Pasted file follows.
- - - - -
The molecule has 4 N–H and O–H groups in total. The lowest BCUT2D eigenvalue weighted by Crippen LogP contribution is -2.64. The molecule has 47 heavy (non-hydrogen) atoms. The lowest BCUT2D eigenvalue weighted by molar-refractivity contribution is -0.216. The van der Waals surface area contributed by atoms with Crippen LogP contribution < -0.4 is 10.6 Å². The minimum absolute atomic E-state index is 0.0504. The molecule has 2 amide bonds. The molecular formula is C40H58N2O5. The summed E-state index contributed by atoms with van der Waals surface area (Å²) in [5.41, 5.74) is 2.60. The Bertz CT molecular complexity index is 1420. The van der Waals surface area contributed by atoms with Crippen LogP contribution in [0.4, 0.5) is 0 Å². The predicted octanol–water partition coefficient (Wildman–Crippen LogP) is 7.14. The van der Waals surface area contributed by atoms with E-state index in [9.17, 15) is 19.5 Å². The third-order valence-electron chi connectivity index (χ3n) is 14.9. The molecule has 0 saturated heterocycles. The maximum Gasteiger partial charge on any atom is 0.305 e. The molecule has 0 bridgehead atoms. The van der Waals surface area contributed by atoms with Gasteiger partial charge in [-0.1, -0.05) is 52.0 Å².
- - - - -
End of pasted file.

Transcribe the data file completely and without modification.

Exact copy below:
The molecule has 4 N–H and O–H groups in total. The lowest BCUT2D eigenvalue weighted by Crippen LogP contribution is -2.64. The molecule has 47 heavy (non-hydrogen) atoms. The lowest BCUT2D eigenvalue weighted by molar-refractivity contribution is -0.216. The van der Waals surface area contributed by atoms with Crippen LogP contribution < -0.4 is 10.6 Å². The minimum absolute atomic E-state index is 0.0504. The molecule has 2 amide bonds. The molecular formula is C40H58N2O5. The summed E-state index contributed by atoms with van der Waals surface area (Å²) in [5.41, 5.74) is 2.60. The Bertz CT molecular complexity index is 1420. The van der Waals surface area contributed by atoms with Crippen LogP contribution in [0.4, 0.5) is 0 Å². The predicted octanol–water partition coefficient (Wildman–Crippen LogP) is 7.14. The van der Waals surface area contributed by atoms with E-state index in [9.17, 15) is 19.5 Å². The third-order valence-electron chi connectivity index (χ3n) is 14.9. The molecule has 0 saturated heterocycles. The maximum Gasteiger partial charge on any atom is 0.305 e. The molecule has 0 bridgehead atoms. The van der Waals surface area contributed by atoms with Gasteiger partial charge in [-0.1, -0.05) is 52.0 Å².